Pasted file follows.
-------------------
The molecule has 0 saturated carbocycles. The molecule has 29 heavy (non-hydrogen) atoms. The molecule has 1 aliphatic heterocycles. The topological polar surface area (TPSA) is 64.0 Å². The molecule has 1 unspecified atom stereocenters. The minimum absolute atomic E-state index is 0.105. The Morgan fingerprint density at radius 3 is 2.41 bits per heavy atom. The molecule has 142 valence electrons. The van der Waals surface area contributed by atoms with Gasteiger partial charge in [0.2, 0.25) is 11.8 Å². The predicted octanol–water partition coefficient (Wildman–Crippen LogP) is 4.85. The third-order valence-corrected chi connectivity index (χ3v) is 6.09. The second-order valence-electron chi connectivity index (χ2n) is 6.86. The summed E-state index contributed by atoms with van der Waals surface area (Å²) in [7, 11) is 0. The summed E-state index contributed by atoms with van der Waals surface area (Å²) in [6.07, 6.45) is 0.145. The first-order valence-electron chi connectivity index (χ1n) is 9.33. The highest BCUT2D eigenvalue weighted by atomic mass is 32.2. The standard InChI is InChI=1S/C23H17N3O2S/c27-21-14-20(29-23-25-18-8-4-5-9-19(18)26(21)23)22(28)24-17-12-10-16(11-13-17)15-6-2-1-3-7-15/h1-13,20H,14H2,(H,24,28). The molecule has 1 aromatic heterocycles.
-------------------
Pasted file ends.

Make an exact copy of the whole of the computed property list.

The molecule has 0 saturated carbocycles. The molecule has 29 heavy (non-hydrogen) atoms. The molecule has 1 aliphatic heterocycles. The topological polar surface area (TPSA) is 64.0 Å². The molecule has 1 unspecified atom stereocenters. The minimum absolute atomic E-state index is 0.105. The Morgan fingerprint density at radius 3 is 2.41 bits per heavy atom. The molecule has 142 valence electrons. The van der Waals surface area contributed by atoms with Gasteiger partial charge in [0.2, 0.25) is 11.8 Å². The predicted octanol–water partition coefficient (Wildman–Crippen LogP) is 4.85. The third-order valence-corrected chi connectivity index (χ3v) is 6.09. The second-order valence-electron chi connectivity index (χ2n) is 6.86. The summed E-state index contributed by atoms with van der Waals surface area (Å²) in [7, 11) is 0. The summed E-state index contributed by atoms with van der Waals surface area (Å²) in [6.07, 6.45) is 0.145. The first-order valence-electron chi connectivity index (χ1n) is 9.33. The highest BCUT2D eigenvalue weighted by atomic mass is 32.2. The standard InChI is InChI=1S/C23H17N3O2S/c27-21-14-20(29-23-25-18-8-4-5-9-19(18)26(21)23)22(28)24-17-12-10-16(11-13-17)15-6-2-1-3-7-15/h1-13,20H,14H2,(H,24,28). The molecule has 1 aromatic heterocycles.